Sondra Sherman

Initially a painter, Sondra Sherman became drawn to jewelry when she recognized adornments as a medium for empathically reaching out to the social and personal self of individuals. To her, jewelry holds this wonderful power to both have personal meaning and instigate social exchange. She will be presenting pieces from three of her latest series : “Anthophobia : Fear of Flowers” (2007), “FTD” (2009), and “Rorschach Corsages” (since 2013).

Her brooches, whose silhouettes evoke traditional elaborated corsages, include shapes and forms from botanical psychopharmica, that is to say botanicals used for treating social anxiety and depression such as opium (poppy), belladonna and nicotine. By combining the two, she aims at expressing psychological states in social relations, at questioning the increasing need for medicinal treatments and the social conditions which created so much anxiety. Her preoccupation for psychopharmica also came from her familial background, her mother being a therapist and her father a pharmacist. “FTD”, a common acronym for Florist’s Transworld Delivery, is also the acronym for “Formal Thought Disorder”, a term used in psychiatry to describe a pattern of disordered language. “Rorschach Corsages” evolved from the two previous series : the brooches are now bi-laterally symmetrical forms, the front surface presenting the public persona while the elaborate back sides are inspired by the emotional states we do not proclaim in public.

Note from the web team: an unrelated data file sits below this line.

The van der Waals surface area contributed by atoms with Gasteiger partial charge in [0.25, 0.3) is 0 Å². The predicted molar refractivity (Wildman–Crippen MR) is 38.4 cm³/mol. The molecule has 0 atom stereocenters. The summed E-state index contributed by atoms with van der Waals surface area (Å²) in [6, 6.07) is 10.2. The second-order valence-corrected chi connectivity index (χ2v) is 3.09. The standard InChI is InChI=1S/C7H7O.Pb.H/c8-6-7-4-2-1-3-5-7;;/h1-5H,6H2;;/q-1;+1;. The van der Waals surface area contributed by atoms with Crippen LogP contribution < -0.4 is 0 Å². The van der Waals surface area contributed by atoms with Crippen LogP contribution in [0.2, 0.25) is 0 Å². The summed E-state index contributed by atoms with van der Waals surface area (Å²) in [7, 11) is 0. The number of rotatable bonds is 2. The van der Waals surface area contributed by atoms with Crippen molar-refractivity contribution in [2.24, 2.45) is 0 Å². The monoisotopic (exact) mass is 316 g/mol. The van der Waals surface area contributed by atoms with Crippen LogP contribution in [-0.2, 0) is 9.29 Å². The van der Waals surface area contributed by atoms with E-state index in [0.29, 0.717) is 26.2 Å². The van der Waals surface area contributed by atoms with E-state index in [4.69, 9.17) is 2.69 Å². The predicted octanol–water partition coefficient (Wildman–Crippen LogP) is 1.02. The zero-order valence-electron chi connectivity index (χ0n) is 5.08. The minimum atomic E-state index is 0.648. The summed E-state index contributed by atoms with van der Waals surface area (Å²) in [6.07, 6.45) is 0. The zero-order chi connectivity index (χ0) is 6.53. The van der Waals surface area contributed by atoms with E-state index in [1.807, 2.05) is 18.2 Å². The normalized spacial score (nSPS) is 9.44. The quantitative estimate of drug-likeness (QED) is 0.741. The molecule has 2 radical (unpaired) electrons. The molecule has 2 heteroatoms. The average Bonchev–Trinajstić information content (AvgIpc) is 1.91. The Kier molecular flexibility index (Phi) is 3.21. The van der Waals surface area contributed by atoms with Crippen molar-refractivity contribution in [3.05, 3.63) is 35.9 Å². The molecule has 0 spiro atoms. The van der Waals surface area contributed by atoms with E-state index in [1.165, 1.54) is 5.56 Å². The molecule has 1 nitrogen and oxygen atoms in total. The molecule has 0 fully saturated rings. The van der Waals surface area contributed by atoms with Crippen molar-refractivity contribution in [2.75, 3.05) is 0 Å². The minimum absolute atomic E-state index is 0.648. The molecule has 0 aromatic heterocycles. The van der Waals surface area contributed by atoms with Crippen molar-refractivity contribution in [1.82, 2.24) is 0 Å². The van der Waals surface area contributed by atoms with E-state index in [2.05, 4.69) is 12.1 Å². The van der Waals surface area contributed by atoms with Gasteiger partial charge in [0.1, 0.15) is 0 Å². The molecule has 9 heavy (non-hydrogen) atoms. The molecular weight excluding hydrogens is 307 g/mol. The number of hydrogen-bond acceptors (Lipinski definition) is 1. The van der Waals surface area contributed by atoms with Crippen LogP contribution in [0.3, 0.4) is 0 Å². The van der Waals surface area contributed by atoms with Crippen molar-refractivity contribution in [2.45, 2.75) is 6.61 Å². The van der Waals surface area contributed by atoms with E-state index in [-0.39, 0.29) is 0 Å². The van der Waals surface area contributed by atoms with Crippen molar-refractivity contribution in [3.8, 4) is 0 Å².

Associate Professor of Art and Head of the Jewelry and Metalwork Program in the San Diego School of Art + Design, Sondra Sherman has been an invited speaker and a panel participant at numerous fairs and professional events. Her work is included in the collections of the Los Angeles County Museum of Art, CA, the Philadelphia Museum of Art, the Boston Museum of Fine Arts, the Metropolitan Museum of Art, NY, The Museum of Art and Design, NY, The Racine Art Museum, WI, the Renwick Gallery of the Smithsonian American Art Museum, DC, and Rhodes Island School of Design Museum.